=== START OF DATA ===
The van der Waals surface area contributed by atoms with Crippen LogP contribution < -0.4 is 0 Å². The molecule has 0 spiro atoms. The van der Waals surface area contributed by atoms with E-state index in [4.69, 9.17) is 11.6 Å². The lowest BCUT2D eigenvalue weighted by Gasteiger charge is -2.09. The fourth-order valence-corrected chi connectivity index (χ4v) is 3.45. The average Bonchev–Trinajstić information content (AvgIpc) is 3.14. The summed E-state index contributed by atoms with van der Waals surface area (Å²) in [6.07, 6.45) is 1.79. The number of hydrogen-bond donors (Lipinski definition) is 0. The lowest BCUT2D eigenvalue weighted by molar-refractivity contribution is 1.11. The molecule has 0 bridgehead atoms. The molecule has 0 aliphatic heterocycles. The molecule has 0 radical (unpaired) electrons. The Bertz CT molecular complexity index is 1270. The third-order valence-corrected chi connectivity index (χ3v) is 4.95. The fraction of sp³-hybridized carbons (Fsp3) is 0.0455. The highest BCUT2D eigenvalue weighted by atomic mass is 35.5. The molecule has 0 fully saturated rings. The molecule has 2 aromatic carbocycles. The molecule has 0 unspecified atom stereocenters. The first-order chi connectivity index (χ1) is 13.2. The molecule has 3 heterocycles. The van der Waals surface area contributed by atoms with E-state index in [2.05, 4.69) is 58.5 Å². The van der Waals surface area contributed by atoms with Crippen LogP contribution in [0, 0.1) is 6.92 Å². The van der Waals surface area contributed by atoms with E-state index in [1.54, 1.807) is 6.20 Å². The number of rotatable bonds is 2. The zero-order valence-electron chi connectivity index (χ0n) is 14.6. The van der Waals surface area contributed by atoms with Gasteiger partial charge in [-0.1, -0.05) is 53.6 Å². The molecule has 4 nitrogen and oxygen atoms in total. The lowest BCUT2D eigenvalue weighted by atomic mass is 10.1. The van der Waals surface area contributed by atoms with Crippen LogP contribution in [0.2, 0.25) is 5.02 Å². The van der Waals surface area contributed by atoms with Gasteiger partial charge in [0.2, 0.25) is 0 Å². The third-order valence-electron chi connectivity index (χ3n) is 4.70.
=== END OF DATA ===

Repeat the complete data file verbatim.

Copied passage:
The van der Waals surface area contributed by atoms with Crippen LogP contribution < -0.4 is 0 Å². The molecule has 0 spiro atoms. The van der Waals surface area contributed by atoms with E-state index in [4.69, 9.17) is 11.6 Å². The lowest BCUT2D eigenvalue weighted by Gasteiger charge is -2.09. The fourth-order valence-corrected chi connectivity index (χ4v) is 3.45. The average Bonchev–Trinajstić information content (AvgIpc) is 3.14. The summed E-state index contributed by atoms with van der Waals surface area (Å²) in [6.07, 6.45) is 1.79. The number of hydrogen-bond donors (Lipinski definition) is 0. The lowest BCUT2D eigenvalue weighted by molar-refractivity contribution is 1.11. The molecule has 0 bridgehead atoms. The molecule has 0 aliphatic heterocycles. The molecule has 0 radical (unpaired) electrons. The Bertz CT molecular complexity index is 1270. The third-order valence-corrected chi connectivity index (χ3v) is 4.95. The fraction of sp³-hybridized carbons (Fsp3) is 0.0455. The highest BCUT2D eigenvalue weighted by atomic mass is 35.5. The molecule has 0 fully saturated rings. The molecule has 2 aromatic carbocycles. The molecule has 0 unspecified atom stereocenters. The first-order chi connectivity index (χ1) is 13.2. The molecule has 3 heterocycles. The van der Waals surface area contributed by atoms with E-state index in [2.05, 4.69) is 58.5 Å². The van der Waals surface area contributed by atoms with Crippen LogP contribution in [0, 0.1) is 6.92 Å². The van der Waals surface area contributed by atoms with E-state index in [1.54, 1.807) is 6.20 Å². The number of rotatable bonds is 2. The zero-order valence-electron chi connectivity index (χ0n) is 14.6. The van der Waals surface area contributed by atoms with Gasteiger partial charge in [-0.1, -0.05) is 53.6 Å². The molecule has 4 nitrogen and oxygen atoms in total. The lowest BCUT2D eigenvalue weighted by atomic mass is 10.1. The van der Waals surface area contributed by atoms with Crippen LogP contribution in [0.2, 0.25) is 5.02 Å². The van der Waals surface area contributed by atoms with Gasteiger partial charge in [0.2, 0.25) is 0 Å². The third-order valence-electron chi connectivity index (χ3n) is 4.70.